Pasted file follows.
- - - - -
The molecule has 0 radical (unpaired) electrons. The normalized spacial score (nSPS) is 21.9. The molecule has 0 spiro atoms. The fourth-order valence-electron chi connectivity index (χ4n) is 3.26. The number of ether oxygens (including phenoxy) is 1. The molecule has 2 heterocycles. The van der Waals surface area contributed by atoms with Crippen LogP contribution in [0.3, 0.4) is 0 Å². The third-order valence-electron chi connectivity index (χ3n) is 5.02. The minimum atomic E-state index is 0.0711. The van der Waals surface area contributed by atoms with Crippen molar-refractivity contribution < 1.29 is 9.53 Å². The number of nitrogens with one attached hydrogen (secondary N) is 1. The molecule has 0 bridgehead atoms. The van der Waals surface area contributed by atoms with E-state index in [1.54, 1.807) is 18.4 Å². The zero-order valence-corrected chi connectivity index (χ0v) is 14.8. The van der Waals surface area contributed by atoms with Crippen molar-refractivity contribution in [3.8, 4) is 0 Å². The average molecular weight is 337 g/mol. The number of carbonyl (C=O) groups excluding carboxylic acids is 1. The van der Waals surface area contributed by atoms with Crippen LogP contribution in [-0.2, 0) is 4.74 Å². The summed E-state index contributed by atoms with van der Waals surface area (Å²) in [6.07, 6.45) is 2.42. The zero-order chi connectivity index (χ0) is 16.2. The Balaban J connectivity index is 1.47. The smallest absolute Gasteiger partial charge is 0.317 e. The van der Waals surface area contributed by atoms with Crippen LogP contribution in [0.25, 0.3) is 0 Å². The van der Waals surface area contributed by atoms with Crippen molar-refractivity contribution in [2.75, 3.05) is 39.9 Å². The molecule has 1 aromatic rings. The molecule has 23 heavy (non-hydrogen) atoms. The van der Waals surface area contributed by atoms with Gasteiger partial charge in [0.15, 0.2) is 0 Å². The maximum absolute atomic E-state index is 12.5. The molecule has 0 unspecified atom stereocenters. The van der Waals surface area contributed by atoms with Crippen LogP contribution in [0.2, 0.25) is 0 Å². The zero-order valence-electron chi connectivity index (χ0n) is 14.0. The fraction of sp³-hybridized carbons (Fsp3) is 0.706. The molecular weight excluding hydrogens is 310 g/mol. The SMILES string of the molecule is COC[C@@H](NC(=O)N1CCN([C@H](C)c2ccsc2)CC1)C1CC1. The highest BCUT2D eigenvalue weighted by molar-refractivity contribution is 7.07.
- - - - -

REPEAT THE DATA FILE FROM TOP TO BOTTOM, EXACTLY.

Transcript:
The molecule has 0 radical (unpaired) electrons. The normalized spacial score (nSPS) is 21.9. The molecule has 0 spiro atoms. The fourth-order valence-electron chi connectivity index (χ4n) is 3.26. The number of ether oxygens (including phenoxy) is 1. The molecule has 2 heterocycles. The van der Waals surface area contributed by atoms with Crippen LogP contribution in [0.3, 0.4) is 0 Å². The third-order valence-electron chi connectivity index (χ3n) is 5.02. The minimum atomic E-state index is 0.0711. The van der Waals surface area contributed by atoms with Crippen molar-refractivity contribution < 1.29 is 9.53 Å². The number of nitrogens with one attached hydrogen (secondary N) is 1. The molecule has 0 bridgehead atoms. The van der Waals surface area contributed by atoms with E-state index in [1.54, 1.807) is 18.4 Å². The zero-order valence-corrected chi connectivity index (χ0v) is 14.8. The van der Waals surface area contributed by atoms with Crippen molar-refractivity contribution in [3.8, 4) is 0 Å². The average molecular weight is 337 g/mol. The number of carbonyl (C=O) groups excluding carboxylic acids is 1. The van der Waals surface area contributed by atoms with Crippen LogP contribution in [-0.2, 0) is 4.74 Å². The summed E-state index contributed by atoms with van der Waals surface area (Å²) in [6.07, 6.45) is 2.42. The zero-order chi connectivity index (χ0) is 16.2. The Balaban J connectivity index is 1.47. The smallest absolute Gasteiger partial charge is 0.317 e. The van der Waals surface area contributed by atoms with Crippen LogP contribution in [0.25, 0.3) is 0 Å². The van der Waals surface area contributed by atoms with Crippen molar-refractivity contribution in [2.75, 3.05) is 39.9 Å². The molecule has 1 aromatic rings. The molecule has 23 heavy (non-hydrogen) atoms. The van der Waals surface area contributed by atoms with Gasteiger partial charge in [0.15, 0.2) is 0 Å². The maximum absolute atomic E-state index is 12.5. The molecule has 0 unspecified atom stereocenters. The van der Waals surface area contributed by atoms with Crippen LogP contribution in [0.2, 0.25) is 0 Å². The zero-order valence-electron chi connectivity index (χ0n) is 14.0. The fraction of sp³-hybridized carbons (Fsp3) is 0.706. The molecular weight excluding hydrogens is 310 g/mol. The SMILES string of the molecule is COC[C@@H](NC(=O)N1CCN([C@H](C)c2ccsc2)CC1)C1CC1. The highest BCUT2D eigenvalue weighted by molar-refractivity contribution is 7.07.